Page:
January 27th, 2012, 07:18 PM
A couple of months ago I was given two acoustics that were pulled from a dumpster outside a city hall. Thinking I could do something with them, their "savior" brought them to me. I managed to clean them up and they look pretty decent, but they're both unplayable. The necks on both are warped and twisted beyond a light repair. I've read about someone taking a sanding block and going to town on it until it was even, but I am afraid of doing so. I do not see a Truss rod and it's probably just a flat steel "plate" keeping the neck "straight". I've also heard of heating the guitar up and clamping it, but the cost exceeds to value of these guitars. I'm just wondering if these are worth fixing, or should they be hung in a restaurant as "wall decor".
One is a Tempo Classical from the 60's
Other is a Kay Truetone from anywhere between 1940's to 1960's.
No serial numbers on either so I couldn't find anymore info. These were dumpster rescues. so....
January 27th, 2012, 07:33 PM
I use those for dedicated slide guitars, if they look cool. They Kay has possibilities, they used that name on a lot of guitars. if it's an archtop, it's definitely a slide machine, if the neck isn't a complete noodle.
I set em up, play em a bit, a friend comes over and says "oh that's so cool, I need to learn to play slide more" and I give 'em away. Sometimes you regret it, but mostly not.
January 27th, 2012, 08:14 PM
Hang them up or sell them on ebay as wall decorators or projects. If the action was really high that would be one thing but a badly twisted neck is a lot to deal with. Another option would be to try to make slide guitars out of them.
January 27th, 2012, 09:27 PM
I looked into the slide idea, and am highly considering it. I also browsed other threads and saw people installing electric pickups into them. I have an old Tele Bridge that came from an offbrand that Ill throw in, as well as an on/off switch and then run it through a strap jack. there is no lacquer on this, so I'll rub on a few shots of Tru-Oil, and consider a refretting? I just have no experience and doubt the guitars worth the money for that. Ill just clean those frets as much as I can. Thanks for the idea guys! I've been hoping it wasn't a lost cause!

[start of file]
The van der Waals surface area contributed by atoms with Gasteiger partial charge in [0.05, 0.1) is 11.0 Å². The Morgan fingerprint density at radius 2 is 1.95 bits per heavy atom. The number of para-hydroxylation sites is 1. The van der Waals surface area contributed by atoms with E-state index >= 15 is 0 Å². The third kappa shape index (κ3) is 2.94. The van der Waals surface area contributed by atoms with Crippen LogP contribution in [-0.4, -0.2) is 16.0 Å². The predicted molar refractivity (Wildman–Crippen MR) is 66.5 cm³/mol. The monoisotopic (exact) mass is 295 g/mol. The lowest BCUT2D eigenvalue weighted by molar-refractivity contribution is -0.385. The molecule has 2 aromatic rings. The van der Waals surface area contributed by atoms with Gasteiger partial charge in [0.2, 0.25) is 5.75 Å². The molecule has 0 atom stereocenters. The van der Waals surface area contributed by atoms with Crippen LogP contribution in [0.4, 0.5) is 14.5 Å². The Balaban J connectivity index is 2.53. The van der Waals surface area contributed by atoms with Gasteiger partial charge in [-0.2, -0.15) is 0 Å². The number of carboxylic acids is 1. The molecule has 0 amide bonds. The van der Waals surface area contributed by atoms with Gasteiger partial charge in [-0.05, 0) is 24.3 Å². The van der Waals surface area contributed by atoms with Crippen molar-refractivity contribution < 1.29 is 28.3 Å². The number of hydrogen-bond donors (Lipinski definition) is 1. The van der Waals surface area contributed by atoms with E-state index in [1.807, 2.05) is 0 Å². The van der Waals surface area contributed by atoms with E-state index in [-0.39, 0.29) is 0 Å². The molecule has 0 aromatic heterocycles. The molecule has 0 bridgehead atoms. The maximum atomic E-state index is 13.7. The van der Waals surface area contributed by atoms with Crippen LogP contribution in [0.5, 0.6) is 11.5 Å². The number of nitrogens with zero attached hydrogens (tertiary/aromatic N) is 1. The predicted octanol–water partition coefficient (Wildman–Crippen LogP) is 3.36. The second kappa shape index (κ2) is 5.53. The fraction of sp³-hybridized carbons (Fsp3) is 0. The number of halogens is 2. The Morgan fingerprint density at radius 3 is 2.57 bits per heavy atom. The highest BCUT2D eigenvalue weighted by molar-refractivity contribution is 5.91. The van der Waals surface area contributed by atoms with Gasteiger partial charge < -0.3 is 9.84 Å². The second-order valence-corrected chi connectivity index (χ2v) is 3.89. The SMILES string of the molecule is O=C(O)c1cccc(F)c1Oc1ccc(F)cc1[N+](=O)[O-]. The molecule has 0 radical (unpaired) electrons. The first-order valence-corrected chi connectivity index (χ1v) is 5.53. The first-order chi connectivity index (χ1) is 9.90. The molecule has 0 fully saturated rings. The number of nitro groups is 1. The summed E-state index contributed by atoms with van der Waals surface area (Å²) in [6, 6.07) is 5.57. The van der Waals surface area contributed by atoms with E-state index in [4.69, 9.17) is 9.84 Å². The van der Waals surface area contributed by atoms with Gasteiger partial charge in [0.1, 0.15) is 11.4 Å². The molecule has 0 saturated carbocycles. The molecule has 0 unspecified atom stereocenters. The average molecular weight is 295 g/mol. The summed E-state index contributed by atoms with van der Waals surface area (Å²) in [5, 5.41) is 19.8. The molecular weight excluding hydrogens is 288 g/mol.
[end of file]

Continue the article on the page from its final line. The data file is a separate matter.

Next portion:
January 28th, 2012, 09:29 PM
I have two dumpster guitars in the house. One is an early 1970s Guild that had cracks in the top and back, a broken neck and eveyrthing from the tuners to the pickguard was missing. I am certainly no professional at this stuff but after a lot of time and work and about $100 outlay of cash while it ain't gonna win no beauty contest, it is one of my favorite guitars.
Not the prettiest repair job but is is holding together fine
Another is a 1920s Regal parlor. All the top bracing was gone, it had cracks in the top and back, a broken bridge, and an inky neck. I carved new top bracing for it and put it in and fixed the cracks. I am figuring I will get around to replacing the bridge and rather than mess with the neck put a nut extender on it and use it for a lap guitar.
January 31st, 2012, 03:50 PM
I have two dumpster guitars in the house. One is an early 1970s Guild that had cracks in the top and back, a broken neck and eveyrthing from the tuners to the pickguard was missing.
Kinda hurts to look at it, doesn't it? nice that you were able to save a sweet old Guild.
February 3rd, 2012, 08:54 PM
That last picture didn't hurt to look at, it's pretty sweet! The ones I have aren't down that far, so i guess I should be thankful! I really love Guilds though, excellent guitars no matter what shape they're in. I will try and post pictures if I get the chance
February 3rd, 2012, 09:07 PM
Oh, and I really like the piano with the reverse keys on the end. I've seen that on Richard Wright's keyboard! R.I.P. That man.
February 4th, 2012, 12:12 AM
Oh wait, no it's not...